The translation of this quote into English is (more or less):
The quote is from Vinicius de Moraes, the great Brazilian poet. In the Portuguese language the word ``Chama'' or ``Flame'' is a euphemism for a deep and abiding love. It seems to me that this quote is just about the most sensible view I've ever heard on the subject.
Vinicius also wrote the original Portuguese lyrics for many of the classic early Bossa Nova songs, to the music of the great Brazilian composer Antonio Carlos Jobim. Most Americans think of those songs as frivolous, because they've only heard the ``pop'' English translations. But if you look at the original lyrics, they are generally deeply poetic, painting complex and emotionally mature landscapes.
For example, the Vinicius/Jobim song Garota de Ipanema (Americans know the lyrics as ``Tall and tan and young and lovely, the Girl from Ipanema goes walking...'' from Norman Gimbel's translation) is far more interesting in the original Portuguese. A literal translation cannot convey the astonishing internal rhythmic and sonic beauty of the original lyrics to this song, but even so, you can start to get a feel for its poetry, even in this straight literal translation from the Portuguese:
Olha, que coisa mais linda,|
Mais cheia de graça,
É ela, menina, que vem e que passa,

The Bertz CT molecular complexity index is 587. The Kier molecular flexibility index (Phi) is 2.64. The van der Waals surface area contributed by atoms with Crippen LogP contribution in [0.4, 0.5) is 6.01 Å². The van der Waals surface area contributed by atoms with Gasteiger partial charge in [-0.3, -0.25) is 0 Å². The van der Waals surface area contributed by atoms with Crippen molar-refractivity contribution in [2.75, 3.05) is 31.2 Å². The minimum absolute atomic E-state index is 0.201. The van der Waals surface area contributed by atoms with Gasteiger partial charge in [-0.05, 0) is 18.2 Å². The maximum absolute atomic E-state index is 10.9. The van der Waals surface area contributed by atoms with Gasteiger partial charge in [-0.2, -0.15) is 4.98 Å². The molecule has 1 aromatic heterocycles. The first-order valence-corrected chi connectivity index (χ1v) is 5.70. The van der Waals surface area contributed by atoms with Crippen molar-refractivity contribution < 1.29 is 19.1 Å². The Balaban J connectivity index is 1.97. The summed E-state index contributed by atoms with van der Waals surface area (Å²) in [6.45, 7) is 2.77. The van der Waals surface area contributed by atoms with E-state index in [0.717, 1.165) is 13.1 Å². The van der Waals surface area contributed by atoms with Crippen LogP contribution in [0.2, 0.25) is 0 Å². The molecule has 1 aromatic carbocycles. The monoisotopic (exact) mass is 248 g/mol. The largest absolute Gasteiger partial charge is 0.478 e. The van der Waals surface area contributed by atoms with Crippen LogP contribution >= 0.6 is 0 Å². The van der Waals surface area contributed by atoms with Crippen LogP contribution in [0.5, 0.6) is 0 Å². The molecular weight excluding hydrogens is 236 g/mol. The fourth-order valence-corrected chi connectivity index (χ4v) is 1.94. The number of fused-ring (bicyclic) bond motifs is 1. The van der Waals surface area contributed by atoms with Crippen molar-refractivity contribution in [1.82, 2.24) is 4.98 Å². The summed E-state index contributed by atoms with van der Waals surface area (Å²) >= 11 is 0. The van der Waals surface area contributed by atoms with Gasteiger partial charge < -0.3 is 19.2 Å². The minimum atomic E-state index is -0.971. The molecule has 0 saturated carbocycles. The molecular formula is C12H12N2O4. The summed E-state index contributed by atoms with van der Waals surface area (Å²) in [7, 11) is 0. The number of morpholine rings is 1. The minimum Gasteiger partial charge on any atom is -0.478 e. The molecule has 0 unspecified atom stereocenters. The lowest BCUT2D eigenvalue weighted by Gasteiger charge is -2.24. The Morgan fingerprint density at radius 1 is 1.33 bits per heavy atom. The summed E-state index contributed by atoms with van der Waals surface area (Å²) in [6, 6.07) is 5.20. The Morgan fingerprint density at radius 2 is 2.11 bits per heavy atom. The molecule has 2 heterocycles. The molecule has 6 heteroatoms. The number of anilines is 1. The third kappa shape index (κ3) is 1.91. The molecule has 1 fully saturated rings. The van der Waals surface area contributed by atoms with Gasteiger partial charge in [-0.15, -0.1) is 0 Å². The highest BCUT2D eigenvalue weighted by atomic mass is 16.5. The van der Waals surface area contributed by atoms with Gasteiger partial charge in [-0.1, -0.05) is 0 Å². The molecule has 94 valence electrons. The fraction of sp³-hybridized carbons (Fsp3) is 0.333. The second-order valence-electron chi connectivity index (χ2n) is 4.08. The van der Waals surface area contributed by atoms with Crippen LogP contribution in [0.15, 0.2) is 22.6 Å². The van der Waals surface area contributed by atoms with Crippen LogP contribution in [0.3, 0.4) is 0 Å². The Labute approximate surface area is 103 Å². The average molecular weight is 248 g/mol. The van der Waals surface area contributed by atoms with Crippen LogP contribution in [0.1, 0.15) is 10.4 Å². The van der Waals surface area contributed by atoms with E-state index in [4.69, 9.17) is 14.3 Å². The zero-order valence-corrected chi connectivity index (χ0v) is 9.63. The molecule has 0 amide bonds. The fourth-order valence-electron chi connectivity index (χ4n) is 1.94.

Num doce balanço, a caminho do mar.
Moça do corpo dourado,
Ah, por que estou tão sozinho?
Ah, se ela soubesse
Look, such a sight, so beautiful,
So filled with grace,
Is she, this girl who comes and who passes,
In sweet balance, on her way to the sea.
Girl with body of gold
Ah, why am I so alone?
Ah, if she but knew,
The great thing about this poem (aside from the remarkable beauty of its rhythmic structure, which you'll have to learn Portuguese to appreciate) is how it moves from a simple story of unrequited love to a profound philosophical meditation on the nature of love, and on how love's passion transforms the experience of living. The beauty to which the poet refers at the end of the poem is not that of the girl, but rather of the World itself. This beauty is created by the tale of these two souls who never connect, and by the way that the girl, all unaware, becomes filled with grace because of his unspoken passion for her.
We share an understanding with the poet that he would not approach the girl herself; he understands that these idealized feelings are his alone, not hers, and so he chooses to turn those feelings into poetic expression. In spite of (or perhaps because of) the sadness and aloneness of knowing that some souls will never connect with each other, the World has become transformed, not by the girl, but by the poem she inspires, into something more beautiful, complete and full of grace, for all those who are able to experience passion.
Just a thought.
- Ken Perlin